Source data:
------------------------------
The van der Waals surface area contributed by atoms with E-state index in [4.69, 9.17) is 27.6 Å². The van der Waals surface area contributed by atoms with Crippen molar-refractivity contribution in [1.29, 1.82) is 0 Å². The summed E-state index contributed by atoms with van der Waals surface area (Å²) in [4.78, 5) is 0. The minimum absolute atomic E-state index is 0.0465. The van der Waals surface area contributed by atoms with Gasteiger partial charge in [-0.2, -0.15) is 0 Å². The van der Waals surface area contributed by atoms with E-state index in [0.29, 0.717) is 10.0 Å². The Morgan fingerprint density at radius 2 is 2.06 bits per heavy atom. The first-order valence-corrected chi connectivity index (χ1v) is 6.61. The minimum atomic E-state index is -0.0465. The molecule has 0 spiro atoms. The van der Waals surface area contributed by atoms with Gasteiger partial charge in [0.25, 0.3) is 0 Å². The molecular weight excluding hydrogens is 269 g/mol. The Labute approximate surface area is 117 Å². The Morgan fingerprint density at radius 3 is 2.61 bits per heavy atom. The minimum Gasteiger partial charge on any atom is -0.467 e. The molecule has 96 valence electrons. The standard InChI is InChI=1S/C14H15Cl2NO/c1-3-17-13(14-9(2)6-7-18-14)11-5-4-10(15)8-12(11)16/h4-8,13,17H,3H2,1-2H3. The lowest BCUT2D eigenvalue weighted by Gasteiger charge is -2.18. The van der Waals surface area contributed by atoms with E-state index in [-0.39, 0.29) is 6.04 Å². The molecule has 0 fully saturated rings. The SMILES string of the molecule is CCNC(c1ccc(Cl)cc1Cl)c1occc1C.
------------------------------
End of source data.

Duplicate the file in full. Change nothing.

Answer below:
The van der Waals surface area contributed by atoms with E-state index in [4.69, 9.17) is 27.6 Å². The van der Waals surface area contributed by atoms with Crippen molar-refractivity contribution in [1.29, 1.82) is 0 Å². The summed E-state index contributed by atoms with van der Waals surface area (Å²) in [4.78, 5) is 0. The minimum absolute atomic E-state index is 0.0465. The van der Waals surface area contributed by atoms with Gasteiger partial charge in [-0.2, -0.15) is 0 Å². The van der Waals surface area contributed by atoms with E-state index in [0.29, 0.717) is 10.0 Å². The Morgan fingerprint density at radius 2 is 2.06 bits per heavy atom. The first-order valence-corrected chi connectivity index (χ1v) is 6.61. The minimum atomic E-state index is -0.0465. The molecule has 0 spiro atoms. The van der Waals surface area contributed by atoms with Gasteiger partial charge in [0.25, 0.3) is 0 Å². The molecular weight excluding hydrogens is 269 g/mol. The Labute approximate surface area is 117 Å². The Morgan fingerprint density at radius 3 is 2.61 bits per heavy atom. The minimum Gasteiger partial charge on any atom is -0.467 e. The molecule has 96 valence electrons. The standard InChI is InChI=1S/C14H15Cl2NO/c1-3-17-13(14-9(2)6-7-18-14)11-5-4-10(15)8-12(11)16/h4-8,13,17H,3H2,1-2H3. The lowest BCUT2D eigenvalue weighted by Gasteiger charge is -2.18. The van der Waals surface area contributed by atoms with E-state index in [-0.39, 0.29) is 6.04 Å². The molecule has 0 fully saturated rings. The SMILES string of the molecule is CCNC(c1ccc(Cl)cc1Cl)c1occc1C.